Taking a Bath with the Dog and Other Things That Make Me Happy

( 2 )


From celebrated illustrator Scott Menchin comes a wise and witty meditation on the true secret to happiness.

"I miss your smile today, Sweet Pea. What would make you happy?"

What do you do when it seems as if nothing will make you happy? For one little girl, it’s a good time to take a survey, from subjects including a quick little rabbit (running around in a wheel), a balding gent (counting rings on a tree), a snazzy centipede (shoes, lots of shoes), and other sundry characters....

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From celebrated illustrator Scott Menchin comes a wise and witty meditation on the true secret to happiness.

"I miss your smile today, Sweet Pea. What would make you happy?"

What do you do when it seems as if nothing will make you happy? For one little girl, it’s a good time to take a survey, from subjects including a quick little rabbit (running around in a wheel), a balding gent (counting rings on a tree), a snazzy centipede (shoes, lots of shoes), and other sundry characters. Enlivened by his whimsical characters, Scott Menchin’s amusing story shows us that just doing what we love to do best can bring the biggest smiles of all.

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Editorial Reviews

Publishers Weekly

Feeling blue, and stumped as to what might cheer her up, a girl (called "Sweet Pea" by her mother) poses the question "What makes you happy?" to a fanciful array of characters. In his authorial debut, illustrator Menchin (Bounce) cheerily portrays the youngster and respondents in ink and watercolor spreads against pastel backdrops. Sweet Pea's own dog, dressed in a shower cap and carrying a rubber ducky, replies "Taking a bath!," while a rabbit likes to run on a hamster wheel (who knew?) and a woman with a nest of squiggly red hair indulges in adorning it with myriad bows and clips. A droll sense of humor is evident as well: an elderly man perches next to a tree stump, stating that he enjoys "counting," while a dapper gentleman on a park bench demonstrates his love of "stripes" with a comically clashing outfit-and a striped tabby on a leash. Sweet Pea (who herself begins to smile about halfway through her informal survey) gradually realizes that many things make her happy and, in a rebus-like spread, she catalogues more than 20 things that do just that, including "bake cookies with faces," "stick finger puppets on my toes," "slurp spaghetti" and "swim at night." This will likely inspire youngsters who are in a funk to seek joy in the unexpected as well as in the perfectly ordinary. Ages 4-8. (July)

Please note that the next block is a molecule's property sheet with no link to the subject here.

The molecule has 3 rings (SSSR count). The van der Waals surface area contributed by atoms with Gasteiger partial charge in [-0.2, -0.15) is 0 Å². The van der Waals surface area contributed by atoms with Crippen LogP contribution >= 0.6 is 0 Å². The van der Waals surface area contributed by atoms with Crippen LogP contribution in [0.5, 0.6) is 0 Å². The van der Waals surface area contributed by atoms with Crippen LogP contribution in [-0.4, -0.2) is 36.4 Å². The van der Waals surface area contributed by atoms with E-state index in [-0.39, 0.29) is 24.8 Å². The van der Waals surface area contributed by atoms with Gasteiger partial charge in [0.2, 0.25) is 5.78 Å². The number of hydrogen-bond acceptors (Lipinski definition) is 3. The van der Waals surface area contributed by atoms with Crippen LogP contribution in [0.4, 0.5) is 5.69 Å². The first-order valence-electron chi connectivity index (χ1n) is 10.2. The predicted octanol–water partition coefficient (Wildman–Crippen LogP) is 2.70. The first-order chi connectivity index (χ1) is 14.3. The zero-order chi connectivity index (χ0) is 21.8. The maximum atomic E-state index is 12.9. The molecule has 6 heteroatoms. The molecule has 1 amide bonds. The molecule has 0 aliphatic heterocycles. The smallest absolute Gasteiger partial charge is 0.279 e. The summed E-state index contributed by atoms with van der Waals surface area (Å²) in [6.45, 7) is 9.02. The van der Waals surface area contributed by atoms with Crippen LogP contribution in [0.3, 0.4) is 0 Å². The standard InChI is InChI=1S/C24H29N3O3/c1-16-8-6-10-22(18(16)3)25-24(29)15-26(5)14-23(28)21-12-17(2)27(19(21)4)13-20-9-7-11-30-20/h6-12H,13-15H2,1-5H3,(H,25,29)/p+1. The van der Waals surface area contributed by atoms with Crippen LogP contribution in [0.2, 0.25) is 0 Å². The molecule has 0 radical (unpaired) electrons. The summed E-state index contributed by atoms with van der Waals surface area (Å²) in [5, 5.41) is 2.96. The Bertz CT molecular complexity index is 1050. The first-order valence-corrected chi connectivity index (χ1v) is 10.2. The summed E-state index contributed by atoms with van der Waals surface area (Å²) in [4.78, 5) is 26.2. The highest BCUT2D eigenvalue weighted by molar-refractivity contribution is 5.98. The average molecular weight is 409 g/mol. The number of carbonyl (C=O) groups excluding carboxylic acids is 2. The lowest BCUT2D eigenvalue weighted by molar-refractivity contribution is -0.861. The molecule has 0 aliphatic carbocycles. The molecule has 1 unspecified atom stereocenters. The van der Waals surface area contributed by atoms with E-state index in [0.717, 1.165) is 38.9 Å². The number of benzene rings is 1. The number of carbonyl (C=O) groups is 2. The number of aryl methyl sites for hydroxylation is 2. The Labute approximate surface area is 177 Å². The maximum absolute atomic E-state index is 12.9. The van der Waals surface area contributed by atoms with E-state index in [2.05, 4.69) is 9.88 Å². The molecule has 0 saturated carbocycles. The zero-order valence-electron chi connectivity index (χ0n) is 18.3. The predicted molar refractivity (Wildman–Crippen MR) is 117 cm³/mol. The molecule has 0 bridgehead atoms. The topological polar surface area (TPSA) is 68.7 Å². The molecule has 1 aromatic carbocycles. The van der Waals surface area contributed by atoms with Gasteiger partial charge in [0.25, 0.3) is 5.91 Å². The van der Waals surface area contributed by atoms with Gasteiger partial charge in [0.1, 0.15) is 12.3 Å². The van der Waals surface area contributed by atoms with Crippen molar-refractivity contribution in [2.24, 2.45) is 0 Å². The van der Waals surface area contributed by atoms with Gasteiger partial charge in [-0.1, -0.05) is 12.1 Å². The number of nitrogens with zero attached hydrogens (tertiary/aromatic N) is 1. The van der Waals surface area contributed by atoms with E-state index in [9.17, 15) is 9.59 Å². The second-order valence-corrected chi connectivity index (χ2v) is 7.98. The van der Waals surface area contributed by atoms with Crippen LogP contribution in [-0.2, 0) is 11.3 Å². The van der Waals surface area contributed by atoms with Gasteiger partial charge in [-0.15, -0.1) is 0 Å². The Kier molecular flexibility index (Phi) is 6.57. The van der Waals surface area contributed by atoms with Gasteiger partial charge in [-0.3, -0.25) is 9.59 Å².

Copyright 2007 Reed Business Information
Children's Literature - Dianne Ochiltree
The author/illustrator, who has illustrated Wiggle by Doreen Cronin and many other picture books, has created both words and pictures for this sprightly, new picture book. The story is told in simple but lovely words and images. The sentiments expressed in the pages speak to kids and adults alike: finding out what makes you happy should be at the top of everyone's daily ‘to do' list. The story stars Sweet Pea, who usually greets the day with a smile. But today that smile is missing. Mommy and Daddy ask, "What would make you happy?" Sweet Pea does not know. So she asks a lot of people and animals the same question. Her discovery? Different things make everyone happy, and that is perfectly okay. Kids will love the bold, textural full-color illustrations imagined from a kid's point of view. The text is minimal but moves the story along at a nice pace. This book is a good choice for school, library or home bookshelves—and is certain to jump-start a good conversation with kids on what makes them happy. Reviewer: Dianne Ochiltree